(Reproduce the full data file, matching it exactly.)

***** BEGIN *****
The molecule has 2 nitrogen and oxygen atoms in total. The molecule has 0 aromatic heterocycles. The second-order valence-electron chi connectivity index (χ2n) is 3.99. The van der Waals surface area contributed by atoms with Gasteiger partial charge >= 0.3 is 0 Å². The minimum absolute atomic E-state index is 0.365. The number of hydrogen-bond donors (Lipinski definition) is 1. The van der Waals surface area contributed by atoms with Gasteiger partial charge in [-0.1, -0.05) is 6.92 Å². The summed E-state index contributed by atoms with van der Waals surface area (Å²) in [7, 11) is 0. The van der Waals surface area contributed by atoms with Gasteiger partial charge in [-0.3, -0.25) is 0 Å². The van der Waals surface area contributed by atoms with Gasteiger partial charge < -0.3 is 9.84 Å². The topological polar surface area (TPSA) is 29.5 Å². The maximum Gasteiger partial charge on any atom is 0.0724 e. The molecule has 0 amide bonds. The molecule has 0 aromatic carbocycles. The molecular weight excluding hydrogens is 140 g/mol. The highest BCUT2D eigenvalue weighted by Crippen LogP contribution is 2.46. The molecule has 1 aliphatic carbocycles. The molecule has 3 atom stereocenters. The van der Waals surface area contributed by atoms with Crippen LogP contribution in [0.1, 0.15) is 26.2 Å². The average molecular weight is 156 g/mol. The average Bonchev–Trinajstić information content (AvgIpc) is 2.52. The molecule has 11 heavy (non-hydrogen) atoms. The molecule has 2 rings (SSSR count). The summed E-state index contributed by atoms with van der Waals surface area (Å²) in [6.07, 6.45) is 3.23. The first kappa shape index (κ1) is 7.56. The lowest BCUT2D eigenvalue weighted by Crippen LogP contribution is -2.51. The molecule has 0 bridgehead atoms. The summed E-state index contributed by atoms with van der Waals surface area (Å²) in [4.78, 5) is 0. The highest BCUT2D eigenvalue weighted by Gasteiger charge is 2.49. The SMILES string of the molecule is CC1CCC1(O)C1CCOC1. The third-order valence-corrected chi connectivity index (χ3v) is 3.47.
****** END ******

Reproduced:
The molecule has 2 nitrogen and oxygen atoms in total. The molecule has 0 aromatic heterocycles. The second-order valence-electron chi connectivity index (χ2n) is 3.99. The van der Waals surface area contributed by atoms with Gasteiger partial charge >= 0.3 is 0 Å². The minimum absolute atomic E-state index is 0.365. The number of hydrogen-bond donors (Lipinski definition) is 1. The van der Waals surface area contributed by atoms with Gasteiger partial charge in [-0.1, -0.05) is 6.92 Å². The summed E-state index contributed by atoms with van der Waals surface area (Å²) in [7, 11) is 0. The van der Waals surface area contributed by atoms with Gasteiger partial charge in [-0.3, -0.25) is 0 Å². The van der Waals surface area contributed by atoms with Gasteiger partial charge < -0.3 is 9.84 Å². The topological polar surface area (TPSA) is 29.5 Å². The maximum Gasteiger partial charge on any atom is 0.0724 e. The molecule has 0 amide bonds. The molecule has 0 aromatic carbocycles. The molecular weight excluding hydrogens is 140 g/mol. The highest BCUT2D eigenvalue weighted by Crippen LogP contribution is 2.46. The molecule has 1 aliphatic carbocycles. The molecule has 3 atom stereocenters. The van der Waals surface area contributed by atoms with Crippen LogP contribution in [0.1, 0.15) is 26.2 Å². The average molecular weight is 156 g/mol. The average Bonchev–Trinajstić information content (AvgIpc) is 2.52. The molecule has 11 heavy (non-hydrogen) atoms. The molecule has 2 rings (SSSR count). The summed E-state index contributed by atoms with van der Waals surface area (Å²) in [6.07, 6.45) is 3.23. The first kappa shape index (κ1) is 7.56. The lowest BCUT2D eigenvalue weighted by Crippen LogP contribution is -2.51. The molecule has 0 bridgehead atoms. The summed E-state index contributed by atoms with van der Waals surface area (Å²) in [4.78, 5) is 0. The highest BCUT2D eigenvalue weighted by Gasteiger charge is 2.49. The SMILES string of the molecule is CC1CCC1(O)C1CCOC1. The third-order valence-corrected chi connectivity index (χ3v) is 3.47.